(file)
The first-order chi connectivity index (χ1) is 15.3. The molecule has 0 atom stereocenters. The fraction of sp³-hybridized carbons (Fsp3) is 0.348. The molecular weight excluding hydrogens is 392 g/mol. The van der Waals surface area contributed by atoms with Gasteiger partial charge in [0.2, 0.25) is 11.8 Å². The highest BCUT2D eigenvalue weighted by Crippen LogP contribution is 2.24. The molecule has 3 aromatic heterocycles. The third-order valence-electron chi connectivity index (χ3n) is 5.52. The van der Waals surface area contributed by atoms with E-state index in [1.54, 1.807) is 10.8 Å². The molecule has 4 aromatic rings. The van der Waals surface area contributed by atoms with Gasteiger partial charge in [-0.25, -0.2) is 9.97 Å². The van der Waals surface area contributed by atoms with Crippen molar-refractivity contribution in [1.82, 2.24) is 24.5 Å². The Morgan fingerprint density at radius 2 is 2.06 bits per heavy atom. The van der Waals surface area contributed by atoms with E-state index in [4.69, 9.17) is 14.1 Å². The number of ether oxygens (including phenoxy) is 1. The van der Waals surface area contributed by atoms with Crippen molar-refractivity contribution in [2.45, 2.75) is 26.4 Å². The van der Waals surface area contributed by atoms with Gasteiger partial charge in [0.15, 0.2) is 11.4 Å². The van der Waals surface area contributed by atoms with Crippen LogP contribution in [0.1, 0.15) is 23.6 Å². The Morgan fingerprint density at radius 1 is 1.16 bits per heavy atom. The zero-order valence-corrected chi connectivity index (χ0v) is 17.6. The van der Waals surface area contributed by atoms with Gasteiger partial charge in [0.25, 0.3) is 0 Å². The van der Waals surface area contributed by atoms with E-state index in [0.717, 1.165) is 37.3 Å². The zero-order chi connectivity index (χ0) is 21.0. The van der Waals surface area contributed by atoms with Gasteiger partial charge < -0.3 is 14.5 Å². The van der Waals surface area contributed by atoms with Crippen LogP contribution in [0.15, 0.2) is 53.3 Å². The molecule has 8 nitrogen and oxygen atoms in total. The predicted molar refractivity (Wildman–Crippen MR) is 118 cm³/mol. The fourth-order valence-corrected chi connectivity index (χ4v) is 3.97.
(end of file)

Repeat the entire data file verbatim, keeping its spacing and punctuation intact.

The first-order chi connectivity index (χ1) is 15.3. The molecule has 0 atom stereocenters. The fraction of sp³-hybridized carbons (Fsp3) is 0.348. The molecular weight excluding hydrogens is 392 g/mol. The van der Waals surface area contributed by atoms with Gasteiger partial charge in [0.2, 0.25) is 11.8 Å². The highest BCUT2D eigenvalue weighted by Crippen LogP contribution is 2.24. The molecule has 3 aromatic heterocycles. The third-order valence-electron chi connectivity index (χ3n) is 5.52. The van der Waals surface area contributed by atoms with E-state index in [1.54, 1.807) is 10.8 Å². The molecule has 4 aromatic rings. The van der Waals surface area contributed by atoms with Gasteiger partial charge in [-0.25, -0.2) is 9.97 Å². The van der Waals surface area contributed by atoms with Crippen molar-refractivity contribution in [1.82, 2.24) is 24.5 Å². The Morgan fingerprint density at radius 2 is 2.06 bits per heavy atom. The van der Waals surface area contributed by atoms with E-state index in [4.69, 9.17) is 14.1 Å². The number of ether oxygens (including phenoxy) is 1. The van der Waals surface area contributed by atoms with Crippen molar-refractivity contribution in [2.45, 2.75) is 26.4 Å². The van der Waals surface area contributed by atoms with Gasteiger partial charge in [0.15, 0.2) is 11.4 Å². The van der Waals surface area contributed by atoms with Crippen LogP contribution in [0.1, 0.15) is 23.6 Å². The Morgan fingerprint density at radius 1 is 1.16 bits per heavy atom. The zero-order valence-corrected chi connectivity index (χ0v) is 17.6. The van der Waals surface area contributed by atoms with Gasteiger partial charge in [0.25, 0.3) is 0 Å². The van der Waals surface area contributed by atoms with E-state index in [0.717, 1.165) is 37.3 Å². The zero-order chi connectivity index (χ0) is 21.0. The van der Waals surface area contributed by atoms with Gasteiger partial charge < -0.3 is 14.5 Å². The van der Waals surface area contributed by atoms with Crippen LogP contribution in [0.15, 0.2) is 53.3 Å². The molecule has 8 nitrogen and oxygen atoms in total. The predicted molar refractivity (Wildman–Crippen MR) is 118 cm³/mol. The fourth-order valence-corrected chi connectivity index (χ4v) is 3.97.